Drift Fishing

Drift fishing or bottom bouncing is by far the most popular technique for steelhead fishing. My first steelhead was hooked while drift fishing on the Elochoman River in southwest Washington. My Okie drifter was just completing its drift and was swinging towards the near shore, when suddenly my line went limp. Not knowing what was happening I began to reel in, and then noticed that my line was actually moving upstream. It took me awhile, but I finally realized that a fish had picked up my Okie and was swimming upriver. I reeled up the remaining slack and caught up with the fish. The fish turned and shot back downstream, finishing with a roll that threw my Okie, as I never set the hook into this first ever steelhead. That same year I hooked and landed several more winter steelhead on the Elochoman, finally becoming a successful steelheader.

Drift fishing was the only method I tried during my learning years, and I eventually felt that I could distinguish the difference between my lead bouncing along the bottom, and the subtle take of a steelhead. I seldom drift fish anymore, as I prefer float fishing or tossing spoons for steelhead, but a vast majority of steelhead fisherman still prefer this proven method over others.

Terminal tackle for drift fishing is rather simple. Tie a swivel on the end of your mainline, and attach pencil lead or a slinky. Add a leader with a drift bobber such as a Corky, Okie, Cheater or Steelhead Rag and you are set. You may choose to add a small piece of yarn to this setup, as this will add some contrast as well as help hold scent. The yarn will also help keep your hook in a steelheads mouth a little longer by hanging up in the teeth of the fish. This may be just what you need to feel the soft bite of a steelhead.

Any type of bait can be added to the basic corky and yarn setup. I've used roe, prawn meat, sandshrimp, squid, and nightcrawlers, and caught steelhead with all of them. The added scent and taste will help a steelhead find your rig in off colored water, and may cause the fish to hold onto your hook a little longer, giving you a better chance of feeling the bite and setting the hook. Although fresh bait can help, it is not necessary to hook steelhead, especially in fast water. In this situation the steelhead only has a few seconds to make a decision whether or not to take your presentation, so visual attraction is much more important than scent.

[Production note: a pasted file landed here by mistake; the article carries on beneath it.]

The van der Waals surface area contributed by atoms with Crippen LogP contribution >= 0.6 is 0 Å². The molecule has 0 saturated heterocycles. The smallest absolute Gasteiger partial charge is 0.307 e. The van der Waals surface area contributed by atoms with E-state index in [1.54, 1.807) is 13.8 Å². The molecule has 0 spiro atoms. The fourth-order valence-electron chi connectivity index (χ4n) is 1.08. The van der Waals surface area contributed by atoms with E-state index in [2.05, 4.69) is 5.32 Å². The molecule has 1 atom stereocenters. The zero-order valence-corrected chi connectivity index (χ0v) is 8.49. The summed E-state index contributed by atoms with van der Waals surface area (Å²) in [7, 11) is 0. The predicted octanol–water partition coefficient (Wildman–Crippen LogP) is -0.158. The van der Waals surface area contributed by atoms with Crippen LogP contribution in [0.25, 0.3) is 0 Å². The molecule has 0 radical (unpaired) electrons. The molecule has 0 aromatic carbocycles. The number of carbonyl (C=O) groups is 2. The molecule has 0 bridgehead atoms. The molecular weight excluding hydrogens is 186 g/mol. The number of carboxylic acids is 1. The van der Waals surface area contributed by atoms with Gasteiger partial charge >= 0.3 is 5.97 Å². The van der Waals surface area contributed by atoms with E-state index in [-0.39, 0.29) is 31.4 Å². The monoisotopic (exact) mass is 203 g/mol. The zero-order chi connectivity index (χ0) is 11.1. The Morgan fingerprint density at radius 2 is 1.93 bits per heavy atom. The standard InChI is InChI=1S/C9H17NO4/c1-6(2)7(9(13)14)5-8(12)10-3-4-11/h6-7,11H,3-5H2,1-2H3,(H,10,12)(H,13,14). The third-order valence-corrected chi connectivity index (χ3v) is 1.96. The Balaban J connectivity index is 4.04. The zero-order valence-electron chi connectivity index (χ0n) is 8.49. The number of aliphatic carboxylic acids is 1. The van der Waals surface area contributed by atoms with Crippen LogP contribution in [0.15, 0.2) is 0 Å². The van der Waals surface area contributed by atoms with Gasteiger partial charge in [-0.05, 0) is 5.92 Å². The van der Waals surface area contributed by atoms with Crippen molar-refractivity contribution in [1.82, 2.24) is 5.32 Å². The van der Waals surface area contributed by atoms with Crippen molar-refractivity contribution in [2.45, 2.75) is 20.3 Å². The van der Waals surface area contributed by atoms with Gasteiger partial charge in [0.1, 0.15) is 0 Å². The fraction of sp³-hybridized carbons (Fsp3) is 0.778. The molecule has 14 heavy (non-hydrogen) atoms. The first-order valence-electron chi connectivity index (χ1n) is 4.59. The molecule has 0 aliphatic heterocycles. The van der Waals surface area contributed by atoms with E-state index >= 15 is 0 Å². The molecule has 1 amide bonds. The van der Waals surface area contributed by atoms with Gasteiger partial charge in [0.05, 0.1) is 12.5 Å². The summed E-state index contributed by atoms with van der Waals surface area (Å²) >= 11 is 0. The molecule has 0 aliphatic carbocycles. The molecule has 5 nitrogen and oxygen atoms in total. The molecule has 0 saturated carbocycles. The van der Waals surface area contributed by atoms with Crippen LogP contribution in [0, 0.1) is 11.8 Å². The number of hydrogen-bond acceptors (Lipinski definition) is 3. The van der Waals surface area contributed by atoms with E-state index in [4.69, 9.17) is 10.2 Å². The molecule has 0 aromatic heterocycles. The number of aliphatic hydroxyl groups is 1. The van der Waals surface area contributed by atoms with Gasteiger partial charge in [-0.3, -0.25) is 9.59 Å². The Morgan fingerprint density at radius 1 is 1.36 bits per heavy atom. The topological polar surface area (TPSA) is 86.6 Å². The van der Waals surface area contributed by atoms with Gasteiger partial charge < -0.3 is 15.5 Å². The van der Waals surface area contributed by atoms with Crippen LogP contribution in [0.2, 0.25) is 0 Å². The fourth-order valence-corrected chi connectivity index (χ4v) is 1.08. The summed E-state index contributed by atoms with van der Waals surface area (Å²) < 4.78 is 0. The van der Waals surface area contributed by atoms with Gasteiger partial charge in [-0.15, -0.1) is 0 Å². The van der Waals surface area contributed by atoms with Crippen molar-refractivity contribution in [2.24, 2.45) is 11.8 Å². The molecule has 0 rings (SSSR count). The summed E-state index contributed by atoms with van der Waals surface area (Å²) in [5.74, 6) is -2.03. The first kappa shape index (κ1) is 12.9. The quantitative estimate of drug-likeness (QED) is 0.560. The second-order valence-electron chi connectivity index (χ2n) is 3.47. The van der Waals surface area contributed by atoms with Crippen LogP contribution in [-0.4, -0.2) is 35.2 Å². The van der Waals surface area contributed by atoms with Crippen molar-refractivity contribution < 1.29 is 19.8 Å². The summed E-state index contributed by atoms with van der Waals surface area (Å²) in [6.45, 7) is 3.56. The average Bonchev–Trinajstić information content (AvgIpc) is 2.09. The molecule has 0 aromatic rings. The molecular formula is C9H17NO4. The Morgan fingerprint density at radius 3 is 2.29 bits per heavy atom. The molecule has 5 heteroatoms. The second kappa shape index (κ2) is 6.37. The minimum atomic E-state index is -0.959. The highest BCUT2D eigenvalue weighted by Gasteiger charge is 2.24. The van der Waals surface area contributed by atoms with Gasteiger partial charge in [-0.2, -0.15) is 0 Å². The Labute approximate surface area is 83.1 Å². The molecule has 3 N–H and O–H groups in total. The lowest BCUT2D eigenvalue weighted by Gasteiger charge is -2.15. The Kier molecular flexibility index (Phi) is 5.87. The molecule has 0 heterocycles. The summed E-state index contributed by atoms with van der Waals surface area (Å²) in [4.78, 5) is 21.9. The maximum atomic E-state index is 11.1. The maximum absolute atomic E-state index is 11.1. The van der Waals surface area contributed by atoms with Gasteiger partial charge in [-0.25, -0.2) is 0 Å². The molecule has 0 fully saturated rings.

I won't go into much detail on colors as they will all catch fish. Matching the size of you drift bobber to the current water conditions should be a much more important decision. I believe proper presentation of your drift rig will make a much greater difference in your success. In my opinion most drift fisherman use too much weight when drift fishing. Your drift rig should move along at the same speed, or only slightly slower than the river current. Instead of your weight constantly banging the bottom, you should only feel a bump every few seconds. The exception to this rule is during periods of reduced visibility where a slower presentation is necessary to allow the steelhead see your offering. Successful drift fisherman are the ones that are constantly changing the amount of weight used to match the particular drift they are fishing. Proper presentation is a must to consistently hook steelhead.

Then take this information to the river with you and apply it. Don't be afraid to experiment with your drift gear, try different color and bait combinations until you find one that you have confidence in. As I've said before confidence is a very important factor for success in steelheading. If you are having trouble hooking steelhead on drift gear, get some books and gather as much information as you can about the subject.


All content and images © 2006, 2007, 2008 Brian McArthur